Widely considered the second-fiercest rivalry in England, the derby has witnessed 148 encounters, including friendly matches, with Ipswich securing victory in 60 instances compared to Norwich’s 58.

In competitive meetings, Norwich holds a narrow lead, having won 47 matches to Ipswich’s 45.

The inception of the series dates back to the early 20th century when both clubs were amateur organizations, with the first derby between the two professional teams occurring in 1939.

The most recent encounter took place on February 10, 2019, with Norwich City emerging victorious 3–0 at their home ground, Carrow Road.

Ipswich’s last derby triumph occurred over thirteen years ago on April 19, 2009, with a 3–2 victory at Portman Road, and they have not won at Carrow Road since February 5, 2006.

Securing victory in the derby is considered a significant milestone in determining which club can assert itself as the “Pride of Anglia.”

As of the 2023–24 season, both teams compete in the EFL Championship, the second tier of English football.

According to the Football Rivalries Report 2008, the East Anglian derby is recognized as the second most intense rivalry in England, trailing only the Black Country derby between West Bromwich Albion and Wolverhampton Wanderers.

The Long-lasting Spiteful Duel

The Long-lasting Spiteful Duel
credit: eurosport.com

The report emphasizes that the 40-mile distance between the teams does not diminish the intensity of the East Anglian “Old Farm” derbies.

The combination of geographical proximity, frequent matchups, and the recent performances of both clubs places this rivalry ahead of nearly all others in League football, with only one exception.

Former referee Keith Hackett shared his perspective on the East Anglian derby, stating:

“As for the most aggressive atmosphere that I’ve ever encountered, believe it or not, it was at Carrow Road for Norwich v Ipswich Town. There are certain derby fixtures that you always know are going to be highly charged, but the East Anglian derby tops the lot. The players came out of the tunnel as if they were ready for a boxing match. The noise was intense and aggressive.”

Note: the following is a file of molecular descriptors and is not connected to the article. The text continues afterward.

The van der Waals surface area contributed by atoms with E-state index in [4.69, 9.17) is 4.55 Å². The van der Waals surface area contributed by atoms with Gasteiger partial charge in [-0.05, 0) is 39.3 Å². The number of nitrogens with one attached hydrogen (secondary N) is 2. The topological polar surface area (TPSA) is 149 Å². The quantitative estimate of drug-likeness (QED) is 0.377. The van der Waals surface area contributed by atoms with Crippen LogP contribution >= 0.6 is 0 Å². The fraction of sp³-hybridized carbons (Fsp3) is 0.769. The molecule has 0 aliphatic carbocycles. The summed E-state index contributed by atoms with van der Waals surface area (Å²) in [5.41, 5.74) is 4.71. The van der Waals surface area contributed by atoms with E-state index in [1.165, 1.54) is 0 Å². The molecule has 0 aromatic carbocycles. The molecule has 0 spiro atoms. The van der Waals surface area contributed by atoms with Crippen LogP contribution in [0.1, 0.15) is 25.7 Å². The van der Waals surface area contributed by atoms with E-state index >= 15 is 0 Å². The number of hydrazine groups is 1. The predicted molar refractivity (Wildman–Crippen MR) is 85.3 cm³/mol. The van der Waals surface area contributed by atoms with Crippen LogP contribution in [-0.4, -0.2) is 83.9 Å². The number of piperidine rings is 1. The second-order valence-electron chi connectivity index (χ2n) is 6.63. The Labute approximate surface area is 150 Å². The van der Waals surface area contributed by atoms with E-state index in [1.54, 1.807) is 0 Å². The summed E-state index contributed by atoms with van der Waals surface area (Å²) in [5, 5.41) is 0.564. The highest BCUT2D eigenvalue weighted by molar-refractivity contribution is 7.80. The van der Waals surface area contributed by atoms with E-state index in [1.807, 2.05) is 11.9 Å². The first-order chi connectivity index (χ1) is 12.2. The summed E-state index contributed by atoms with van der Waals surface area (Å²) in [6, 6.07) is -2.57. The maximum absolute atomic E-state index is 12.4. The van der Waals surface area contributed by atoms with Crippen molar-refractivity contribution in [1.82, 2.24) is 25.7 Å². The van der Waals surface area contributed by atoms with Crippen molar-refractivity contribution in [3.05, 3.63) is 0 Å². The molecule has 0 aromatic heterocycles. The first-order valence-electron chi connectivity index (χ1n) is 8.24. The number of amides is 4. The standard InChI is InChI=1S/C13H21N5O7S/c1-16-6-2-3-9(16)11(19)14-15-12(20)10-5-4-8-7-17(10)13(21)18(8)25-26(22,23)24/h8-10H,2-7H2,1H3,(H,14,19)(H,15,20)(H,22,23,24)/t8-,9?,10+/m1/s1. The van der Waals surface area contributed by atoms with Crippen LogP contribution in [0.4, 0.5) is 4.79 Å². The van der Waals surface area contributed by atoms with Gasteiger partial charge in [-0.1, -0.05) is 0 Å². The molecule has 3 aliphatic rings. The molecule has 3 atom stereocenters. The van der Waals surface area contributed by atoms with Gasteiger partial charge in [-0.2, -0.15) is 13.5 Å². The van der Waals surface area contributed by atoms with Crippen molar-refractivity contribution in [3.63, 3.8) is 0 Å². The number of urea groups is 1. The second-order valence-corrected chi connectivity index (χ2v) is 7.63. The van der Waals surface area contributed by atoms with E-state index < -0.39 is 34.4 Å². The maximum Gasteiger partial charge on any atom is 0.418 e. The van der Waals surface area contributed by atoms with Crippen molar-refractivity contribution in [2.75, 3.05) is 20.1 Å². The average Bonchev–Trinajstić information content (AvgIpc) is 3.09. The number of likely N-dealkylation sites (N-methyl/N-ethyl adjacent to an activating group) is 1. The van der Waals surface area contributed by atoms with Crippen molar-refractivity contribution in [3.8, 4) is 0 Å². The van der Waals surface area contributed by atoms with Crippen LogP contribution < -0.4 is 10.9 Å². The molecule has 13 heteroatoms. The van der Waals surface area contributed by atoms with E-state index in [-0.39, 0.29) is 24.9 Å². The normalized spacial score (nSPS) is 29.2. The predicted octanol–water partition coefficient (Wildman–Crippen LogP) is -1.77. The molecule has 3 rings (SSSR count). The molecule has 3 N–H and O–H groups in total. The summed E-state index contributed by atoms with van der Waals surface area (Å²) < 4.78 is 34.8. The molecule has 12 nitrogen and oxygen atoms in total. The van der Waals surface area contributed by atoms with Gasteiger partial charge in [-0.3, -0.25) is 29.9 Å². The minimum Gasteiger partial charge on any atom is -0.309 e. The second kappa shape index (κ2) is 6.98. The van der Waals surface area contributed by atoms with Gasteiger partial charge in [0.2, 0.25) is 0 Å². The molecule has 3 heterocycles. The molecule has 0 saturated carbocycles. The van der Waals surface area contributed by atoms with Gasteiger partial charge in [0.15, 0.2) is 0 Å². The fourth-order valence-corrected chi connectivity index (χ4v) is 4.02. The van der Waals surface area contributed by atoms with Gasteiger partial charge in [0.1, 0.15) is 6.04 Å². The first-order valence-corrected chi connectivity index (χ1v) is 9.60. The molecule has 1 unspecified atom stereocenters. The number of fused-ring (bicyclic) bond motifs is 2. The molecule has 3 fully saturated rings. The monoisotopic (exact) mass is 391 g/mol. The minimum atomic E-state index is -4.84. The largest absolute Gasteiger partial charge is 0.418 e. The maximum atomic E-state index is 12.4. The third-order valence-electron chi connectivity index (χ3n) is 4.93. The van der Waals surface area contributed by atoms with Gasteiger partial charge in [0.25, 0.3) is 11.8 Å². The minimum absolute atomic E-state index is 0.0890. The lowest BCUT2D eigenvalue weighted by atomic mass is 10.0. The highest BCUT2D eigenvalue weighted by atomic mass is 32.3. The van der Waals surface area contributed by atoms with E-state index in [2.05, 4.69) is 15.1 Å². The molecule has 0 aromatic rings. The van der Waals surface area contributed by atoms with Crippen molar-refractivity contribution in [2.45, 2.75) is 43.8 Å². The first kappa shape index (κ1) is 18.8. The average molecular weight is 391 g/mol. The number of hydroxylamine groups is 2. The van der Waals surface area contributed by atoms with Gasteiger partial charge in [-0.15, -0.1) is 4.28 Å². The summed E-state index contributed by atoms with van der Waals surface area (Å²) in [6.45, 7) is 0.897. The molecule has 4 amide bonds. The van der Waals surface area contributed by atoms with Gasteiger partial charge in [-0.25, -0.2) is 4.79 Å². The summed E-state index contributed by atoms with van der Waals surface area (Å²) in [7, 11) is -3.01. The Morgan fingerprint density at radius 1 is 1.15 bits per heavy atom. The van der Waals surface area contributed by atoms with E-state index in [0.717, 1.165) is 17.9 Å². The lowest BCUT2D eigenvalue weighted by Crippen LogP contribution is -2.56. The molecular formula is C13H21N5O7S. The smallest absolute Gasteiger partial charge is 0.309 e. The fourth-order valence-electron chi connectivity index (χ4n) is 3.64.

Rob Hadgraft, the author of The Old Farm, provided several explanations for the fervor of the rivalry:

“I think it’s because each club represents the entire county … There’s only one club in Norfolk, and the same goes for Suffolk … The people live up to 40 miles apart, so they don’t mingle and have pals who support the other lot … you’ve got two sets of fans who never really mingle or mix, and there’s no proper friendships. They really do despise each other.”

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Ipswich Town Mascot History

Ipswich Town Mascot History
credit: itfc.co.uk

Ipswich Town F.C. boasts two cherished mascots, with the primary one being Crazee, renowned for his amiable nature and active participation in various charitable endeavors.

One notable challenge he took upon himself was sitting on all 30,300 stadium seats in a season, with the funds raised contributing to Ipswich Town Football Club’s Charitable Trust’s disability football program.

Additionally, there’s another beloved mascot named Bluey.

Represented in the club’s crest on the shirts and shorts of the kit, Bluey is symbolized by a horse with one hoof casually resting on a football.

This iconic image featuring the horse might be a representation of the endearing Bluey.

Furthermore, depicting a river underneath the horse signifies the River Orwell, which gracefully traverses through the town.

These mascots and symbols add character to Ipswich Town F.C. and play a vital role in connecting the club with its fans, fostering a sense of community and shared identity.

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Fan Base & Nicknames

Fan Base & Nicknames
credit: groundhopperguides.com

A recent moniker for the team is “The Tractor Boys,” a term that gained popularity during Ipswich Town’s brief stint in the Premier League from 2000–01 to 2001–02, when they frequently faced more high-profile clubs.

This nickname humorously alludes to Suffolk’s agricultural heritage, showcasing a form of self-deprecating humor.

Although the exact origins of the nickname are unclear, its first widely accepted use occurred while playing against Leeds United in the 2000–2001 season.

Ipswich Town history lets us know that Ipswich was leading 2–1, and Leeds fans started chanting, “A bunch of tractor drivers is beating us.”

The ironic chant “1–0 to the Tractor Boys” gained prominence and publicity due to taunts from supporters of more established Premiership clubs during Town’s time in the Premiership, and the media commonly employs the nickname.

Former Town manager Jim Magilton expressed his disapproval of the nickname, stating that it evoked “images of carrot-crunching yokels.” At the same time, players like Matt Holland took the chant in good humor.

Ipswich Town boasts a global fan base, with the official Ipswich Town Supporters Club having branches across the world.

The club shares a particularly strong connection with German club Fortuna Dusseldorf, as Fortuna fans have been making an annual pilgrimage to Portman Road since 2006.

Ipswich supporters also organize trips to the Merkur Spiel Arena in Dusseldorf to cheer for Fortuna during their home matches.

In 2015, the two clubs arranged a pre-season friendly match in Dusseldorf, marking the first meeting between the teams.

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Damian Cade
Damian Cade
He is an enthusiastic senior writer for Footbalium who leans towards writing and researching the history of football clubs and players' life stories.